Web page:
Roughly eight per cent of babies in Canada are born before 37 weeks of pregnancy and infections are the leading cause of death in these fragile infants. The earlier a baby is born, the greater the risk: One in three babies born before 32 weeks of pregnancy and one in two born before 24 weeks in will get an infection.
Dr. Pascal Lavoie, neonatologist at BC Women’s Hospital + Health Centre and investigator at BC Children’s Hospital, has dedicated his research to finding ways to reduce the threat of infections in preterm babies to give these tiny patients the best possible chance to grow and thrive.
A recent study in Nature Communications from Dr. Lavoie and UBC doctoral students Bernard Kan and Christina Michalski provides important insights into why preterm babies are more vulnerable to infections than babies born at term. This work could lead to the development of new treatments that jump-start their immune systems, lowering the risk of early-life infections that can lead to lifelong complications and death.
“We know that in preterm babies the dozens of immune receptors responsible for recognizing an infection are turned ‘off,’” said Dr. Lavoie. “Through this research, we found out how that happens and identified a protein responsible for suppressing the immune system.”
Researchers have long known that fetuses have a limited ability to identify and respond to infections. This is likely because, in the womb, they are largely protected by their mom’s immune system and the placenta, and the inflammation involved in an immune response could damage developing tissue or cause preterm labour. When babies are born early, they’ve lost the benefits of being in womb but their immune system is still developing.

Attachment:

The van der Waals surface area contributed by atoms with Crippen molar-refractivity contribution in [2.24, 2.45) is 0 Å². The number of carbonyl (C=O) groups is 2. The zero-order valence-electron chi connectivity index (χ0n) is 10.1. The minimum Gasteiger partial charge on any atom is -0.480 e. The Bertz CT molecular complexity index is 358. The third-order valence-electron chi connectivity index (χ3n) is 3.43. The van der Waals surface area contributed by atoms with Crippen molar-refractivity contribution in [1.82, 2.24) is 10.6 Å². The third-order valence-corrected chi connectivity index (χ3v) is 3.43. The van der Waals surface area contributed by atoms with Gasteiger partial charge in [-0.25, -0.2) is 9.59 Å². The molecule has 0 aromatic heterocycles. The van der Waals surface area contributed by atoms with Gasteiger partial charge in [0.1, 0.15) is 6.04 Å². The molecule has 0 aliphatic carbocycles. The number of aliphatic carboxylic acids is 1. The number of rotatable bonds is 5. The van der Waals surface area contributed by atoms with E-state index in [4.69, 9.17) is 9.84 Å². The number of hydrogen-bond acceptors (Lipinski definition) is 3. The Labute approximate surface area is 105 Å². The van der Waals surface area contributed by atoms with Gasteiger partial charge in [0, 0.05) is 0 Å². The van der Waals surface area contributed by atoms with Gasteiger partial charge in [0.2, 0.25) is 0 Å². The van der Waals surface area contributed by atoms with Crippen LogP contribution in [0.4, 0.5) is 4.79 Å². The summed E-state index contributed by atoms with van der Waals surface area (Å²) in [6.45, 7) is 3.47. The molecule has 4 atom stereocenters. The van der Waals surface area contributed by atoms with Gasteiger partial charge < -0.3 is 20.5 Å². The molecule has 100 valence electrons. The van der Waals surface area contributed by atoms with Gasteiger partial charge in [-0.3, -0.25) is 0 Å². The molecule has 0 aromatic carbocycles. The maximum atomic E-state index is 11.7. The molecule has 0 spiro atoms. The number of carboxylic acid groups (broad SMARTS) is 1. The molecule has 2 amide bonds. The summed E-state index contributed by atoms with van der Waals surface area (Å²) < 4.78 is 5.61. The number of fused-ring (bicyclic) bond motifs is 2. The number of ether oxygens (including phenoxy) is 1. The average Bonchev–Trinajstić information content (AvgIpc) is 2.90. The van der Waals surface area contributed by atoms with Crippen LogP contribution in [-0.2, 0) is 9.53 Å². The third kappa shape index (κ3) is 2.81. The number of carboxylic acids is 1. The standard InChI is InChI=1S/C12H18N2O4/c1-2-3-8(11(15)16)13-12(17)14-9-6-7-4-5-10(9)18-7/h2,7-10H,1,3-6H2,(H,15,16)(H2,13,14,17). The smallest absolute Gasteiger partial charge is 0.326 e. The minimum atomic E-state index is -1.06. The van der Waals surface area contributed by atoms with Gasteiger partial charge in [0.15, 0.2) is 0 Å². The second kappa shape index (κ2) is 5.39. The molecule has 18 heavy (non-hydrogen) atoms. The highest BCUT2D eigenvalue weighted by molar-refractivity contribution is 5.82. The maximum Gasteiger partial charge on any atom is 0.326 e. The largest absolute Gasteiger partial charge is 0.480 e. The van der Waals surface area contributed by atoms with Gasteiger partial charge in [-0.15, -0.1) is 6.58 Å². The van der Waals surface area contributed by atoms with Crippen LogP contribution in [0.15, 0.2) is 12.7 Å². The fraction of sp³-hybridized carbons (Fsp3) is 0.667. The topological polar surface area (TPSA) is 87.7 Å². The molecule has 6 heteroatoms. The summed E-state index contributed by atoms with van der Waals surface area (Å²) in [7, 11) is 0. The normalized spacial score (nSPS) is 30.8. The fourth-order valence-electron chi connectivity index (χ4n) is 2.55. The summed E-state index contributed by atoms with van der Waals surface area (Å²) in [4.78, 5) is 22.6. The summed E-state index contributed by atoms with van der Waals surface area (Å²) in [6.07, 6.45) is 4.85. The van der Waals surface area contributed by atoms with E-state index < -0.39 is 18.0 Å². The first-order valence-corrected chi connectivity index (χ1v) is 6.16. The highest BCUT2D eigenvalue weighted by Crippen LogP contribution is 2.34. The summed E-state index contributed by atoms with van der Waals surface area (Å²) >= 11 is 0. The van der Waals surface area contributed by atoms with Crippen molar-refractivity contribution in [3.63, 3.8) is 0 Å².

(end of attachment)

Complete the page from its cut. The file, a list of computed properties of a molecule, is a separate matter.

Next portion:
“Infections in preterm babies are difficult to diagnose and often progress quickly,” said Dr. Lavoie. “Coupled with the fact that these babies are often born with complex health challenges, this means that infections are often life-threatening and can lead to serious complications.”
mTor, the protein identified through this new research, controls the energy supply required by the immune cells that are the first line of defense against infection. Significantly, researchers found that the earlier a baby is born, the lower the activity of mTOR. This lower activity starves these cells of the energy they need to launch an immune response. In the absence of mTOR, immune cells from preterms born earlier in pregnancy are paralyzed and unable to respond to infections.
According to researchers, mTOR is likely less active before birth in order to help fetal immune cells focus their energy on vital tasks, such as building strong organs and tissues. However, this becomes a problem when babies are born early as it prevents their immune system from responding to infection.
“We’re excited about this discovery because it opens up the possibility of new therapies that could target this protein to turn ‘on’ a preterm baby’s ability to recognize and respond to infections,” said Dr. Lavoie.
“For the first time, we now have a key to how immune cells are broadly turned off all across the board in preterm babies, leaving them extremely vulnerable. Our discovery brings us one step closer to help us prevent infections in these babies, allowing caregivers in the NICU to focus on treating and managing other complex health needs, preventing unnecessarily complications and giving them a better start in life.”
Currently, there are already drugs in use in adults that have been shown to boost the energetic capacity of immune cells, enabling them to fight infection. Dr. Lavoie’s new research points to the potential these medications hold for preterm babies but more research is needed.
Dr. Pascal Lavoie is an associate professor, Partner Institute, Division of Neonatology, Department of Pediatrics, Faculty of Medicine, University of British Columbia.
Bernard Kan and Christina Michalski are UBC doctoral students supervised by Dr. Lavoie at BC Children’s Hospital Research Institute.
This research was funded by the Canadian Institutes of Health Research, the Michael Smith Foundation for Health Research, and BC Children’s Hospital Foundation. The research team would like to thank all of the families who donated cord blood for this project and BC Women’s Hospital Preemie Biobank, supported by the BC Children’s Hospital Biobank and BC Women’s, for their assistance collecting biological samples for this study.